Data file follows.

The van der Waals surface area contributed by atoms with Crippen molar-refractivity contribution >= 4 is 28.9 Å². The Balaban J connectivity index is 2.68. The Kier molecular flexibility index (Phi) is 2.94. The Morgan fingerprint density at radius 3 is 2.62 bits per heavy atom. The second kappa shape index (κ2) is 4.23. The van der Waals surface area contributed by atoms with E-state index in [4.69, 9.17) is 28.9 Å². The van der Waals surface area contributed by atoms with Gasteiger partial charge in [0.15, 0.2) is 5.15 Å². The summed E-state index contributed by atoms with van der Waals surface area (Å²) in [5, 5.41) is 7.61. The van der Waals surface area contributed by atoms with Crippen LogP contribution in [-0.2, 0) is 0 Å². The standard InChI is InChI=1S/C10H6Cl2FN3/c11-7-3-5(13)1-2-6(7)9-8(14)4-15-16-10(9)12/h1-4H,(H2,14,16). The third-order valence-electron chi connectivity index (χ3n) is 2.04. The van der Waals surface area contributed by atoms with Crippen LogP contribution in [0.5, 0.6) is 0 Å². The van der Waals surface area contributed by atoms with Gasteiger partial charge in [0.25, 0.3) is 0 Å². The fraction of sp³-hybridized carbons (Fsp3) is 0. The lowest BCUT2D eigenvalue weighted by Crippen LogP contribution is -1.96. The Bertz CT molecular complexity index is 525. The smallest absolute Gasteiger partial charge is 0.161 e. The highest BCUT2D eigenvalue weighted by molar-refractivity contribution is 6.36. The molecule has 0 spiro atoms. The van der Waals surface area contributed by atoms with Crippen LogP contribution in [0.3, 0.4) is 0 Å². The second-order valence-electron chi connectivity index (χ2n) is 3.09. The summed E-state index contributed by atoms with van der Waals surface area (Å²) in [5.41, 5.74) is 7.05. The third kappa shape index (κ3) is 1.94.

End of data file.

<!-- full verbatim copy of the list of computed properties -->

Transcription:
The van der Waals surface area contributed by atoms with Crippen molar-refractivity contribution >= 4 is 28.9 Å². The Balaban J connectivity index is 2.68. The Kier molecular flexibility index (Phi) is 2.94. The Morgan fingerprint density at radius 3 is 2.62 bits per heavy atom. The second kappa shape index (κ2) is 4.23. The van der Waals surface area contributed by atoms with E-state index in [4.69, 9.17) is 28.9 Å². The van der Waals surface area contributed by atoms with Gasteiger partial charge in [0.15, 0.2) is 5.15 Å². The summed E-state index contributed by atoms with van der Waals surface area (Å²) in [5, 5.41) is 7.61. The van der Waals surface area contributed by atoms with Crippen LogP contribution in [-0.2, 0) is 0 Å². The standard InChI is InChI=1S/C10H6Cl2FN3/c11-7-3-5(13)1-2-6(7)9-8(14)4-15-16-10(9)12/h1-4H,(H2,14,16). The third-order valence-electron chi connectivity index (χ3n) is 2.04. The van der Waals surface area contributed by atoms with Crippen LogP contribution in [0.5, 0.6) is 0 Å². The van der Waals surface area contributed by atoms with Gasteiger partial charge in [0.25, 0.3) is 0 Å². The fraction of sp³-hybridized carbons (Fsp3) is 0. The lowest BCUT2D eigenvalue weighted by Crippen LogP contribution is -1.96. The Bertz CT molecular complexity index is 525. The smallest absolute Gasteiger partial charge is 0.161 e. The highest BCUT2D eigenvalue weighted by molar-refractivity contribution is 6.36. The molecule has 0 spiro atoms. The van der Waals surface area contributed by atoms with Crippen LogP contribution in [0.3, 0.4) is 0 Å². The second-order valence-electron chi connectivity index (χ2n) is 3.09. The summed E-state index contributed by atoms with van der Waals surface area (Å²) in [5.41, 5.74) is 7.05. The third kappa shape index (κ3) is 1.94.